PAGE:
Orange CEO Stephane Richard said on France's BFM Business TV that with 230 million clients and areas where Google could not get around its network, it had been able to reach a "balance of forces" with the Internet search giant.
Richard declined to cite the figure Google had paid Orange, but said the situation showed the importance of reaching a critical size in business.
Network operators have been fuming for years that Google, with its search engine and You Tube video service, generates huge amounts of traffic but does not compensate them for using their networks.
Richard put Google traffic over Orange's Internet networks at around 50 percent.
"That is to say an important part of traffic is generated by a big transmitter like Google, which is the subject of a discussion concerning a form of compensation for the volume of traffic," he said.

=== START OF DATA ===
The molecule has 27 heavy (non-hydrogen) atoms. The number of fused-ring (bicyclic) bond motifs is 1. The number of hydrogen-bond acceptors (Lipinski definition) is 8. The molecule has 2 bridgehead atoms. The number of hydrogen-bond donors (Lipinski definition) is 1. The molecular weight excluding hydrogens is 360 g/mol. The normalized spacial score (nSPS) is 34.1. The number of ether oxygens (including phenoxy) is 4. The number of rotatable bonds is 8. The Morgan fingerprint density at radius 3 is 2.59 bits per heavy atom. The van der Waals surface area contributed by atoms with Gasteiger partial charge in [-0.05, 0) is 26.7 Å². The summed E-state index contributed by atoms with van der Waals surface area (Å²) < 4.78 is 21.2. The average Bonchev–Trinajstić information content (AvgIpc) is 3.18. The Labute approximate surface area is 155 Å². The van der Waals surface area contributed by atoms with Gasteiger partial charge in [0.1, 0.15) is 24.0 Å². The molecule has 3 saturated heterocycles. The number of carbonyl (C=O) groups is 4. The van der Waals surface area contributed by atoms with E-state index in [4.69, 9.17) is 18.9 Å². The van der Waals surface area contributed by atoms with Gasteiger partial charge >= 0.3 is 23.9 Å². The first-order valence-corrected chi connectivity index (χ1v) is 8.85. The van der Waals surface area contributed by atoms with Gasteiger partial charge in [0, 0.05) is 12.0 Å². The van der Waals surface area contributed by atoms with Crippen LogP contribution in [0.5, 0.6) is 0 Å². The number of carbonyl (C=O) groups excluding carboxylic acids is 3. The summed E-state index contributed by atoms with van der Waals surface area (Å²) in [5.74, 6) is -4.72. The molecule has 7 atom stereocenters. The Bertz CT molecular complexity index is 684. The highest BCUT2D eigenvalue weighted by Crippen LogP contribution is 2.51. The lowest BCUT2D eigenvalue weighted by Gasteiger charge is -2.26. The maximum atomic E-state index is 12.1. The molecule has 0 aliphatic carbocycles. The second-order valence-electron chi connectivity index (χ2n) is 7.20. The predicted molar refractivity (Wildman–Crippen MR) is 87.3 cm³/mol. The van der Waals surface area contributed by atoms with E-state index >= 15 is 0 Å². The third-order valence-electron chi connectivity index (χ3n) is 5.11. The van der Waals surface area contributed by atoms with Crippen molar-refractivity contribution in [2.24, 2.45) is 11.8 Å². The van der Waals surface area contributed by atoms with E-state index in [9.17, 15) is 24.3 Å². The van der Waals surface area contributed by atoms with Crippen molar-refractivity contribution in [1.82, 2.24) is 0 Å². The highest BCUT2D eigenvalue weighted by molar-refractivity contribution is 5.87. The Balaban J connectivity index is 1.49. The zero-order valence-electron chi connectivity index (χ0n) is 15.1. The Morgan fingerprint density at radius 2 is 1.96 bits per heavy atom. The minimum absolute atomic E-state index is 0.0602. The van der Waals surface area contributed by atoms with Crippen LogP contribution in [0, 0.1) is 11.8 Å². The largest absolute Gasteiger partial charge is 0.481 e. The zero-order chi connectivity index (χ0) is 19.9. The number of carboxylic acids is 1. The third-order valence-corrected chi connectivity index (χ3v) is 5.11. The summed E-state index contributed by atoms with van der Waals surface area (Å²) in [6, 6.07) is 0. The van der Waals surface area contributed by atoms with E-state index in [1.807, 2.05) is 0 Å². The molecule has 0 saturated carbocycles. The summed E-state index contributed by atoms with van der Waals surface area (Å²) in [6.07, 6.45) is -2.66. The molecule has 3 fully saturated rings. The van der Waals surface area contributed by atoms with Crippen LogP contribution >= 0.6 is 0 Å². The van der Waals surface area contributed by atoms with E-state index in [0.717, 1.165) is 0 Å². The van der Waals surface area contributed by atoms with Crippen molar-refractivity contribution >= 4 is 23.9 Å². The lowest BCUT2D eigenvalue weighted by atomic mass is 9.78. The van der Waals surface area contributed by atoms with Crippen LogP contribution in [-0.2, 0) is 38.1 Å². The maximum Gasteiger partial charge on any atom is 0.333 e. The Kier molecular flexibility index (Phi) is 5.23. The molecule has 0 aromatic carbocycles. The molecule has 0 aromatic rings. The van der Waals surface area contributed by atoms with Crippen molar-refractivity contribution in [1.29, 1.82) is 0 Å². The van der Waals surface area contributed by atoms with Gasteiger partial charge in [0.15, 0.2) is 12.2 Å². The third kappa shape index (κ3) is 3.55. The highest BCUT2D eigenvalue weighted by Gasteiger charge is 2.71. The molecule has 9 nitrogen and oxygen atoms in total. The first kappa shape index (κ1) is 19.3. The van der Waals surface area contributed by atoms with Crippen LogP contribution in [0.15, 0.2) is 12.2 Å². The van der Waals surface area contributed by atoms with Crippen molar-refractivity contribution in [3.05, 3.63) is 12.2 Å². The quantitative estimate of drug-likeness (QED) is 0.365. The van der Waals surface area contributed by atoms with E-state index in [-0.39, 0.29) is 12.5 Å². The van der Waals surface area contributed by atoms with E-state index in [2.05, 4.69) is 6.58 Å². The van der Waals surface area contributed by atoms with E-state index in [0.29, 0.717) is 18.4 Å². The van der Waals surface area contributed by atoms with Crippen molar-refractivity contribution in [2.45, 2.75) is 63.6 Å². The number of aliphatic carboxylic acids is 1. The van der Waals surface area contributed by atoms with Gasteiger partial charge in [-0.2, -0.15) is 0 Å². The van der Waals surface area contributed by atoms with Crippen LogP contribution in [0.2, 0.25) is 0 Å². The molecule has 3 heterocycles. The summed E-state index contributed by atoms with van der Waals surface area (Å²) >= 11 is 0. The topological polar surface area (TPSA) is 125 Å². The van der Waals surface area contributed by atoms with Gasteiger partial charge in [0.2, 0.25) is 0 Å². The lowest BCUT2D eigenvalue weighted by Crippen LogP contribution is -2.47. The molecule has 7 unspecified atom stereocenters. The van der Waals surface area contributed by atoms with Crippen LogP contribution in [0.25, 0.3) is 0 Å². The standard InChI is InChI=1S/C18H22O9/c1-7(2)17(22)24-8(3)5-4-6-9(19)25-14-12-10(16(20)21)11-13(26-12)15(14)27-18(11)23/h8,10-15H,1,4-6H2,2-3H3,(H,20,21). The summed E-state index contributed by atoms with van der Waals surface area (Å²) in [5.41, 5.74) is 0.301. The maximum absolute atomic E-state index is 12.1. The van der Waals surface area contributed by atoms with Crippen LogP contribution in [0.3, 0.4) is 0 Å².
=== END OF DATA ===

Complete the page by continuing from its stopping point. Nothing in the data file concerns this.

The Orange chief executive said that Internet companies and network operators were interdependent and criticised a recent controversial move by a French competitor, Free.
Free blocked Internet ads, drawing strident protest from websites reliant on advertising that the move would kill their business model, until the French government ordered it stop the practice.
Google has also been faced with demands for compensation from content providers such as newspapers, who charge the search giant makes lots of advertising revenue from referencing their material.
France and Germany are considering imposing compensation schemes on Google as the company has refused to reach any deal with media outlets.
French President Francois Hollande warned Google on Wednesday that his government would legislate a so-called Google tax if the company doesn't reach a deal with French media companies.
He said "those who make a profit from the information" produced by media companies should participate in their financing.
After Google and French media failed to reach a deal following a month of talks the French government extended a deadline for a settlement to the end of January.